If you think about it that way, then the question isn’t whether anything matters besides the quality of one’s scholarship (of course other things matter to career outcomes), but rather, whether on the margin it’s a good idea to tilt one’s energy a bit farther toward doing better work or a bit farther toward better networking. My guess is that, for most people, putting the extra effort into actual scholarship is a better strategy. It is only a guess. But it seems to me that the difference in career rewards between good and great work is wildly disproportionate, and it’s worth shooting for great.

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      2. Yeah I agree there’s a tradeoff, but I don’t think it’s totally zero sum. And for any particular person, where the maximum is along that convex surface really depends on which side of it you’re currently on. You and Jeremy could be right that the average person is too far on the gaming side of it and needs to reallocate.

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      3. “I think students are *adding to* the basics of their training that have been constant since Ye Olden Mail Applications with the GRE retake freak outs, networking freak outs, rather than these elements *substituting* for the academic core.”

        Unfortunately, I don’t think that this is the case. Some are, certainly. But there is a sense among current grad students (and perhaps not in the top programs, but I’d be surprised if it wasn’t rather widespread) that they can “get rich quick,” so to speak, if they just figure out the secret recipe. I have to agree with gradstudentby day here in that the time they spend working on that recipe often takes away from time on other things. Even worse, it can even make them think that those other things – reading deeply, learning about other subfields and methods, attending department talks, etc. – are less important, leaving them with a shiny publication or social network with little of substance behind it.

        There’s something that students are exposed to in grad school that fuels this. Like you say, I don’t think that this is true of most of the students who are applying to programs. They’re using this additional information to tweak what are already outstanding packets. But then something happens in grad school, perhaps related to the finite amount of time that gradstudentbyday mentions, where students waste a lot of time searching for the secret door in the library at the expense of exploring all that the shelves they’re pulling on hold.

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      4. Jessica, I think I and the other grad student internet addicts would raise our hands and agree that there’s a tradeoff between this stuff and more serious work. So you’ve got me there, but there’s some history here, too.

        Students now have access to networking in a way that they never would have before, and this opens up information that was institutionally embedded (and protected) before. The inside baseball has come out. Internet and cheap air fare imply way more extra-institutional interaction among external students and faculty. This is arguably good for professional mobility and meritocracy.

        So I think considering how the technology (transportation and comm. tech.), incentives (increased competition) have changed is important. That doesn’t mean that old advice you and Jeremy are conveying isn’t good advice: that working hard on serious work is extremely important.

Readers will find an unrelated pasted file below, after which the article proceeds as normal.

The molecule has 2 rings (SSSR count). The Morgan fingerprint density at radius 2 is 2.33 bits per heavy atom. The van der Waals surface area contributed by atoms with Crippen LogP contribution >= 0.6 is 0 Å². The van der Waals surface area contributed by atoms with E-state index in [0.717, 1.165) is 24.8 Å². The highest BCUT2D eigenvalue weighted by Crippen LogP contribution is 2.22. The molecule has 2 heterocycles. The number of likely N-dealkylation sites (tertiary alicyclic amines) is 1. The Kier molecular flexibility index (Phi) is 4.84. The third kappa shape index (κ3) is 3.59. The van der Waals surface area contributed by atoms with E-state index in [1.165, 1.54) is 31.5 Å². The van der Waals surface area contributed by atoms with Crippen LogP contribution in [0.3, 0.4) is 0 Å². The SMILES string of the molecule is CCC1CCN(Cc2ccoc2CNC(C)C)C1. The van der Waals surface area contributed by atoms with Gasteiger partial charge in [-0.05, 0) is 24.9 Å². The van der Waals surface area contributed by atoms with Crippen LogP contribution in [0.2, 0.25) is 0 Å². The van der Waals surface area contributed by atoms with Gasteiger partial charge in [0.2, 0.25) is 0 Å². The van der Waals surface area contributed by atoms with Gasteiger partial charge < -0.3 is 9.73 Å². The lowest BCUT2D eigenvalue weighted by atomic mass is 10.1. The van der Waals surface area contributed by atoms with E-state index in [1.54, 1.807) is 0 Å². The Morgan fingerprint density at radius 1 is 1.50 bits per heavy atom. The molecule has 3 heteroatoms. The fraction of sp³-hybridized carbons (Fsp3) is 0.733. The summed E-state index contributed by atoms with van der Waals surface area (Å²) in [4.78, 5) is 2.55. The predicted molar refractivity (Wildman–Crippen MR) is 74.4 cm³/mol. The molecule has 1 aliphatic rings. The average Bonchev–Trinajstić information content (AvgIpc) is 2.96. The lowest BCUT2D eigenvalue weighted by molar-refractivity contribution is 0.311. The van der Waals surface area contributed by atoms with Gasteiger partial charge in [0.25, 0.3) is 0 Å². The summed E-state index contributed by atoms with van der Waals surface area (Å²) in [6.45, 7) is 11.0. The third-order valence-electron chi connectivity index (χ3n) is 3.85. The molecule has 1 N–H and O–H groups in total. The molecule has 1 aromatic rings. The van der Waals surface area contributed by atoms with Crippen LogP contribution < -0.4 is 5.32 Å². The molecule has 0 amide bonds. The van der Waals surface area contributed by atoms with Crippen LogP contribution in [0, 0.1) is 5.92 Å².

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  4. I think the kind of superstition Jessica is talking about (finding the “secret recipe”) is probably a common psychological response to the reality of there being far fewer tenure-track jobs than people who very much want one.

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  5. Posting in the main thread instead of reply to reply, but thinking about all those replies. Two thoughts. First, I think schools and students vary. I’m afraid I see some students (maybe it is my fault) who hit job market time never having asked themselves what they are going to need to be competitive on the job market. So I don’t think it is a bad thing to think about those issues, even as I agree with Jessica’s comments and Jeremy’s initial post that focusing too much on “what makes me competitive?” and too little on “how can I do good work?” actually makes you less competitive. Most of us need to earn a living, and you ought to figure out what it is going to take to be able to do that.

    And the second. I think too many people misunderstand networks and imagine it solely as kissing up to as many high status people as you can. But really, networks in science [or intellectual inquiry, if your standpoint is anti-scientism] are where information flows around, When you are in the networks, you know what is going on in your subfield, who is doing what, what the interesting problems are, and where the cutting edge is. Because the cutting edge is two years away from publication. People respect you in an academic network when you are bringing interesting ideas and good work into that network. They don’t respect you if all you are doing is posturing and trying to act important without actually adding any good work to the mix. Or even if you are a really nice person but are not adding anything to the idea pool of the network. So yes, networks matter, I try to talk my students into going to conferences because I believe they are important. But it isn’t “just politics.” I think of it as finding the people whose work you think is really interesting and stimulating to your own thinking and, if you are good at what you do, those people will find your ideas and work interesting, too, because you share common interests.

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  6. Yes! As jobs got more scarce, I think we might’ve overemphasized careerism and underemphasized innovation and creativity in grad “professionalization” training. I’m doing a li’l session on prosems for DGS’s at ASA and these seem like timely and important issues to discuss…